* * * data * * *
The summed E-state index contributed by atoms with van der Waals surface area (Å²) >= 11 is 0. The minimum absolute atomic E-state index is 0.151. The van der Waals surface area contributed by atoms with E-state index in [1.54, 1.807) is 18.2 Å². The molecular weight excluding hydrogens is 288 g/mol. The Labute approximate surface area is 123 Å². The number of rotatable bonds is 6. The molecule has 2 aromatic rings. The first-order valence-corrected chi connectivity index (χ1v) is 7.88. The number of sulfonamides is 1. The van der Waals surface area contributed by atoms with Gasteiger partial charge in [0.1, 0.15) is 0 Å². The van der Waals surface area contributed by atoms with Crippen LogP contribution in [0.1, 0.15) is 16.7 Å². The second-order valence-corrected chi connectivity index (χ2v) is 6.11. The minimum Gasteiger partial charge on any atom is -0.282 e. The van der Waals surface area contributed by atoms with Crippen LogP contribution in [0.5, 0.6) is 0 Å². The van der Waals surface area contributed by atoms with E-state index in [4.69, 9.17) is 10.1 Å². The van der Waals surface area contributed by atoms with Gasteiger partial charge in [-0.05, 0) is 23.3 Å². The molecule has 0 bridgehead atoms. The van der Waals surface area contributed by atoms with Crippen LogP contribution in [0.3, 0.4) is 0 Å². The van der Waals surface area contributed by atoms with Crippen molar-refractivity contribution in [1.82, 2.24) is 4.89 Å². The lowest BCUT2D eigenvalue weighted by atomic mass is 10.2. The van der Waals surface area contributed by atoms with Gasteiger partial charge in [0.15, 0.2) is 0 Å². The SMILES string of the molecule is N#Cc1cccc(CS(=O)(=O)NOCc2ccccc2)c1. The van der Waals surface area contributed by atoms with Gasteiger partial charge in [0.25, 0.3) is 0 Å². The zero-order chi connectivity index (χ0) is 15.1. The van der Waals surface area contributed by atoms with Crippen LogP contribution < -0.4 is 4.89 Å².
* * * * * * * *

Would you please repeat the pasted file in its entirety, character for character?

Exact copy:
The summed E-state index contributed by atoms with van der Waals surface area (Å²) >= 11 is 0. The minimum absolute atomic E-state index is 0.151. The van der Waals surface area contributed by atoms with E-state index in [1.54, 1.807) is 18.2 Å². The molecular weight excluding hydrogens is 288 g/mol. The Labute approximate surface area is 123 Å². The number of rotatable bonds is 6. The molecule has 2 aromatic rings. The first-order valence-corrected chi connectivity index (χ1v) is 7.88. The number of sulfonamides is 1. The van der Waals surface area contributed by atoms with Gasteiger partial charge in [0.1, 0.15) is 0 Å². The van der Waals surface area contributed by atoms with Crippen LogP contribution in [0.1, 0.15) is 16.7 Å². The second-order valence-corrected chi connectivity index (χ2v) is 6.11. The minimum Gasteiger partial charge on any atom is -0.282 e. The van der Waals surface area contributed by atoms with Crippen LogP contribution in [0.5, 0.6) is 0 Å². The van der Waals surface area contributed by atoms with E-state index in [4.69, 9.17) is 10.1 Å². The van der Waals surface area contributed by atoms with Gasteiger partial charge in [-0.05, 0) is 23.3 Å². The molecule has 0 bridgehead atoms. The van der Waals surface area contributed by atoms with Crippen LogP contribution in [0.3, 0.4) is 0 Å². The van der Waals surface area contributed by atoms with Crippen molar-refractivity contribution in [1.82, 2.24) is 4.89 Å². The lowest BCUT2D eigenvalue weighted by atomic mass is 10.2. The van der Waals surface area contributed by atoms with Gasteiger partial charge in [0.15, 0.2) is 0 Å². The SMILES string of the molecule is N#Cc1cccc(CS(=O)(=O)NOCc2ccccc2)c1. The van der Waals surface area contributed by atoms with Gasteiger partial charge in [0.25, 0.3) is 0 Å². The zero-order chi connectivity index (χ0) is 15.1. The van der Waals surface area contributed by atoms with Crippen LogP contribution < -0.4 is 4.89 Å².